Emergency Department Visits and Inpatient Stays Involving Dog Bites, 2008

By Laurel Holmquist, MA and Anne Elixhauser, PhD

The Agency for Healthcare Research and Quality published a study in 2010 showing that the number of Americans hospitalized for dog bite injuries almost doubled over a 15-year period.

Study highlights

  • In 2008, there were 316,200 ED visits and 9,500 hospital stays related to dog bites. This represents a rate of 103.9 ED visits and 3.1 hospital stays per 100,000 population. On average, every day there were 866 ED visits and 26 hospitalizations related to dog bites.
  • The overall trend through this 16-year time period (between 1993 and 2008) shows an 86.3 percent increase in dog bite-related hospital stays, with an apparent peak in 1995. The rate of hospitalization increased by 55 percent over the 16 year period, from 2.0 to 3.1 per 100,000.
  • The average cost of a dog bite-related hospital stay was $18,200, approximately 50 percent higher than the average injury-related hospital stay ($12,100). The average cost per day for a dog bite-related hospitalization was 2.5 times that of the average injury-related hospital stay ($5,500 per day versus $2,200).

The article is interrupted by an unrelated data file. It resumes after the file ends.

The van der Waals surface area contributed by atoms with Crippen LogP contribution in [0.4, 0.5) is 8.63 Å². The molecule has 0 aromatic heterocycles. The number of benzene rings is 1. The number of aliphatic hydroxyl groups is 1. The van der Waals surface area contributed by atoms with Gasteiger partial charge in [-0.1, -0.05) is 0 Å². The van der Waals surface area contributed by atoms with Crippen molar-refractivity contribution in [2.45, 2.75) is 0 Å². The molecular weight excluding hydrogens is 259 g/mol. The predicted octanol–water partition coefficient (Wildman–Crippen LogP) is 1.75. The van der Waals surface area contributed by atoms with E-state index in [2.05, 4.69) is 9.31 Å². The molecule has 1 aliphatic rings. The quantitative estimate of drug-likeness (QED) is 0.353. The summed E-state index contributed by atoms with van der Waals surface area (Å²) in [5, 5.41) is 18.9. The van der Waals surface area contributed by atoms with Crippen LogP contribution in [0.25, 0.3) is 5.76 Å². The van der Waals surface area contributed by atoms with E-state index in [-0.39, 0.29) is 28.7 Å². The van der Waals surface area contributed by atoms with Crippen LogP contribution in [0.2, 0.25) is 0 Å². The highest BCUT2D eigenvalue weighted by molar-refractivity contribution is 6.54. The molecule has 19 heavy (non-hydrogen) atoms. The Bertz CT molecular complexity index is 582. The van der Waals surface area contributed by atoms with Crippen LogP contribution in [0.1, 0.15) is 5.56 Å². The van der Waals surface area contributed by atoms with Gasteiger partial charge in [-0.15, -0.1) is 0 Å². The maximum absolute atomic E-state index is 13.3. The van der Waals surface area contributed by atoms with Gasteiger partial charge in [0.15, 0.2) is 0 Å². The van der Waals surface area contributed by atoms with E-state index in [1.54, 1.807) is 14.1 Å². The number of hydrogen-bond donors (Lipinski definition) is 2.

• Over 40 percent of ED visits and inpatient stays that involved a dog bite were billed to private insurance (44.7 and 42.9 percent, respectively). Medicaid accounted for 19.5 percent of ED visits and 17.5 percent of hospital stays. Uninsured patients accounted for 19.1 percent of ED visits but only 12.6 percent of hospital stays.
  • For patients who lived in rural areas, the rate of dog bite-related ED visits was 119.3 per 100,000 population, about 4 times higher than in urban areas (large central, large fringe, and medium and small metropolitan designations). The rate of hospitalizations for patients in rural areas was 2.9 stays per 100,000 population, 3 times higher than in urban areas where the rate was less than one stay per 100,000 population.
  • Dog bite-related ED visits were highest in the Midwest (109.9 visits per 100,000 population) and Northeast (108.5 visits) and lowest in the West (93.0 visits), while dog bite-related hospitalizations were highest in the Northeast (3.9 stays per 100,000 population) and lowest in the West (2.5 stays). These differences are similar to all injuries.
  • Common principal diagnoses for dog bite-related hospitalizations included skin and subcutaneous tissue infections (43.2 percent); more than one-fifth (22.1 percent) were for open wounds of extremities and 10.5 percent were for open wounds of head, neck, and trunk. Other principal diagnoses included fractures of upper limbs, infective arthritis and osteomyelitis, septicemia, crushing injury or internal injury, and fracture of lower limbs.
Emergency Department Visits and Inpatient Stays Involving Dog Bites, 2008, by Laurel Holmquist, M.A. and Anne Elixhauser, Ph.D., Agency for Healthcare Research and Quality, Rockville, MD., November 2010.